Treatment of TARTs often requires potent glucocorticoids, such as dexamethasone, 1 to 2 mg at night, although even this therapy is not always successful in reducing tumor size and restoring fertility. Combination therapy with daytime hydrocortisone and low-dose (0.1 mg) bedtime dexamethasone also appears effective and less toxic than dexamethasone monotherapy at higher doses. Surgical resection of the TARTs by a competent urologist is associated with a low risk of recurrence but with little improvement in spermatogenesis or testosterone synthesis. This result, however, could reflect a selection bias in reserving surgery for the most severely affected men. The presence of TART and elevated serum FSH are poor prognostic factors for fertility in men with classic 21OHD.
Other Congenital Adrenal Hyperplasia
The other forms of CAH associated with androgen excess in women are 11-hydroxylase deficiency (11OHD) and 3β-hydroxysteroid dehydrogenase/isomerase deficiency (3βHSDD). In 11OHD, caused by mutations in the CYP11B1 gene that encodes P450 11B1, the 11-deoxysteroids 11-deoxycorticosterone (DOC) and 11-deoxycortisol are markedly elevated, and excess DOC causes hypertension and hypokalemia, unlike 21OHD. Serum 17OHP may be elevated in 11OHD, but much less than in 21OHD with similar hyperandrogenemia. In 3βHSDD, caused by mutations in the HSD3B2 gene, the diagnostic steroid ratios are those of delta-5 to delta-4 steroids, such as 17-hydroxypregnenolone/cortisol ratios greater than 6 standard deviations above normal. Note that circulating testosterone concentrations are paradoxically elevated in women with 3βHSDD. The delta-5 steroids DHEA and DHEAS are metabolized to active androgens in the periphery and converted to delta-4 steroids by 3βHSD type 1, which is abundant in liver and skin, explaining this phenomenon.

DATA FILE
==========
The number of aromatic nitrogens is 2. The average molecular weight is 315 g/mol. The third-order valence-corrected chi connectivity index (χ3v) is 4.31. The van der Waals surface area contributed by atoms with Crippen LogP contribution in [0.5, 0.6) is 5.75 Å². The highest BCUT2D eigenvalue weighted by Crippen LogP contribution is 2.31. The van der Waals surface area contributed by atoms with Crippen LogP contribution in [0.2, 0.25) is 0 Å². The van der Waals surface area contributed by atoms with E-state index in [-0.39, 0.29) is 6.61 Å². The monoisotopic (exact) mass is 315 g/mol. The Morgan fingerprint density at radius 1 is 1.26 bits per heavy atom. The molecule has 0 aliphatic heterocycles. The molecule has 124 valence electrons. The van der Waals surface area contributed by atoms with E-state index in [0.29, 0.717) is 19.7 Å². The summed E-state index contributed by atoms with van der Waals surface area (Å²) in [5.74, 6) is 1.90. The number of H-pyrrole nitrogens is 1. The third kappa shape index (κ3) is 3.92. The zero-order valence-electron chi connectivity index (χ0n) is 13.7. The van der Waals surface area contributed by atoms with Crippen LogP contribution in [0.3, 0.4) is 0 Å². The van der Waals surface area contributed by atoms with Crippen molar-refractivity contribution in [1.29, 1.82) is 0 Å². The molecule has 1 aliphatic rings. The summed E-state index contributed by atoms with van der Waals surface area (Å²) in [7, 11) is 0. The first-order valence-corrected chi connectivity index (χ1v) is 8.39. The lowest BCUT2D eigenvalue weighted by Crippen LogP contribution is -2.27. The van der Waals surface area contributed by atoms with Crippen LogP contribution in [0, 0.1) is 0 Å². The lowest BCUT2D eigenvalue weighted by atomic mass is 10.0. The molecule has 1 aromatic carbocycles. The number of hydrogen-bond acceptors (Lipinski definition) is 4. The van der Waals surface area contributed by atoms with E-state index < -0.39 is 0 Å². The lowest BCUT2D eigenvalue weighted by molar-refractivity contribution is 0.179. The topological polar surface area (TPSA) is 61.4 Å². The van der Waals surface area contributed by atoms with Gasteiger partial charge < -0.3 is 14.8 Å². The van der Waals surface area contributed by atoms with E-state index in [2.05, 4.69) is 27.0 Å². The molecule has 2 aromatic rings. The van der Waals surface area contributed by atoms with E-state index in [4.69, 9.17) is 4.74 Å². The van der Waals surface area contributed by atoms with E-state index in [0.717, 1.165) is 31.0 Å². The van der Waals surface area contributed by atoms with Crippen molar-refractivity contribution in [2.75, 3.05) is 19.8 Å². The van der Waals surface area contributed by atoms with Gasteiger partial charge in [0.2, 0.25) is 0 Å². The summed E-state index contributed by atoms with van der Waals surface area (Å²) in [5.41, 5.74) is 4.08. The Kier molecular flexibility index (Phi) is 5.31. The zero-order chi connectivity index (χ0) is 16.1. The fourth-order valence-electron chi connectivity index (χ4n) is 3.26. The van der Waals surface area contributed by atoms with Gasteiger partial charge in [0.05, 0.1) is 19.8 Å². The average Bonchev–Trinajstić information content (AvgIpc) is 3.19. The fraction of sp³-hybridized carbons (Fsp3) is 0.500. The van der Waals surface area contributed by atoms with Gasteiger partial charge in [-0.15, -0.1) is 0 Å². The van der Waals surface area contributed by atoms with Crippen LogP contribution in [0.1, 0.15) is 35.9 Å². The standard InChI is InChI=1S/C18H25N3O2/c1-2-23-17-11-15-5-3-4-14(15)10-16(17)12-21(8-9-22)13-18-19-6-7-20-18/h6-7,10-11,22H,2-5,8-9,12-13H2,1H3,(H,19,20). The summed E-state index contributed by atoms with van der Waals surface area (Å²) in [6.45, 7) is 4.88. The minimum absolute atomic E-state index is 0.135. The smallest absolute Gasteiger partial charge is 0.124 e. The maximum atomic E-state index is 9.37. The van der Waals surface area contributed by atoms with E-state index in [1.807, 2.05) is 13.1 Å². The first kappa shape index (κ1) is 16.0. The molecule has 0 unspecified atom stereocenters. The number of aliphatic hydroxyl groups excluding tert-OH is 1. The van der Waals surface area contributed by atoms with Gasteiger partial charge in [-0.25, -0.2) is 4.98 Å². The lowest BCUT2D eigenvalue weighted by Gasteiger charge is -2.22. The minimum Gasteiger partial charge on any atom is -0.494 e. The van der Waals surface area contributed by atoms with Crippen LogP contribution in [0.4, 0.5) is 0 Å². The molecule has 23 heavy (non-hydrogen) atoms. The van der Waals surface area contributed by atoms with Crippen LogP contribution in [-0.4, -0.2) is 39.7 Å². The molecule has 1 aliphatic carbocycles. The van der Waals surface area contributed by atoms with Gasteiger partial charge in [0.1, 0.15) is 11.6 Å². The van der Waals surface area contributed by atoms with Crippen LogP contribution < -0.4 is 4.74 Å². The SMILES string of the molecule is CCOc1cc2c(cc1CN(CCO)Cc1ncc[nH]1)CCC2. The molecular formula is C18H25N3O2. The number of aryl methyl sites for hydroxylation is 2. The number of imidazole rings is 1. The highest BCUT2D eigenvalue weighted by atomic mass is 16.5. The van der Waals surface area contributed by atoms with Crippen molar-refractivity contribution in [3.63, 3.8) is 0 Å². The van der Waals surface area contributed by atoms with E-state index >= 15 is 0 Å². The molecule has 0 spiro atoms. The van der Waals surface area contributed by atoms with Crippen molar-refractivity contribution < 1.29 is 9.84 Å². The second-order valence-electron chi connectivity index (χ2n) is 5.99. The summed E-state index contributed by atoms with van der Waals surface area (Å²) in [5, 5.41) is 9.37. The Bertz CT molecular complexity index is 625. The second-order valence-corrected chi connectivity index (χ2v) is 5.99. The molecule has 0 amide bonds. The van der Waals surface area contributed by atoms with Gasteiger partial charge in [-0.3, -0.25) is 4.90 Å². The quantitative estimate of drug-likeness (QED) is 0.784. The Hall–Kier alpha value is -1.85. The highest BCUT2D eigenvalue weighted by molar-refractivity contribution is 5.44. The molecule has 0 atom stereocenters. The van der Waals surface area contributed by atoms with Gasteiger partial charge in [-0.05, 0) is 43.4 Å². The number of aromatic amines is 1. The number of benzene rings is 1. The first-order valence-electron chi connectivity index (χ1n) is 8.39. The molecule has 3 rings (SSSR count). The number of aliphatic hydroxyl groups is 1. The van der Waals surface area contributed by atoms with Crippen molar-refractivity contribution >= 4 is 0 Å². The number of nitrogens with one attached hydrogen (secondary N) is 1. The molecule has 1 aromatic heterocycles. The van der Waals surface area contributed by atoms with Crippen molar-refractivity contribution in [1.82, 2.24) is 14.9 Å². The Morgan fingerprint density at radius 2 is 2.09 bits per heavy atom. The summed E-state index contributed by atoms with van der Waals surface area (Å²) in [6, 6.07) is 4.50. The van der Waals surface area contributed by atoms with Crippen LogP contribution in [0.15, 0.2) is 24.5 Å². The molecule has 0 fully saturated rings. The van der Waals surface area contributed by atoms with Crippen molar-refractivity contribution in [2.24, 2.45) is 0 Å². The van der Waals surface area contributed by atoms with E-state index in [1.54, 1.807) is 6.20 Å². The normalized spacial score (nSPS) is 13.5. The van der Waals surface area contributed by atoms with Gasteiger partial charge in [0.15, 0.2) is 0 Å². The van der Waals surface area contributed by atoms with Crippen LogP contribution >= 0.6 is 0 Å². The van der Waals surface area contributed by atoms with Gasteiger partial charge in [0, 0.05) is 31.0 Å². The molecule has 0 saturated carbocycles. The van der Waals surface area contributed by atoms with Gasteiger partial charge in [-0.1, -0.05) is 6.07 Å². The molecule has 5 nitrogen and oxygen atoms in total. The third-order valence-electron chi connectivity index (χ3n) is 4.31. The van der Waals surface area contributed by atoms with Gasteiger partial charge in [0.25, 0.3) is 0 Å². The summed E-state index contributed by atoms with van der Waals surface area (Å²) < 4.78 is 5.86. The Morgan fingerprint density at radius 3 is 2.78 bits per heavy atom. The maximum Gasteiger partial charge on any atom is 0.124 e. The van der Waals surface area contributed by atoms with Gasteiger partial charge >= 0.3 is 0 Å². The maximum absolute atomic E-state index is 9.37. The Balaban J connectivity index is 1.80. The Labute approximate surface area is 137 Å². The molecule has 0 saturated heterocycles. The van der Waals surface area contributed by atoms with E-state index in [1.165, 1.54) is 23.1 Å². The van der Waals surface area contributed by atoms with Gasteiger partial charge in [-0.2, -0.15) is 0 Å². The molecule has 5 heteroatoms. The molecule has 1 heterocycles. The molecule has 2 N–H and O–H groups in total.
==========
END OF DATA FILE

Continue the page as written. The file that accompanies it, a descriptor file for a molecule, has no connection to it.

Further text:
The mechanisms responsible for infertility in men and women with 11OHD are similar to those in 21OHD. Treatments are similar, except that mineralocorticoid receptor antagonists (spironolactone, eplerenone) are useful to control hypertension during chronic therapy. Note that spironolactone is also an androgen receptor antagonist and is contraindicated in women who have unprotected intercourse. Women with 3βHSDD, even in the most severe cases, have mild clitoromegaly and little labioscrotal fusion, so anatomical impediments to pregnancy are less important, and high progesterone is less of a negative factor for reproduction than in 21OHD and 11OHD.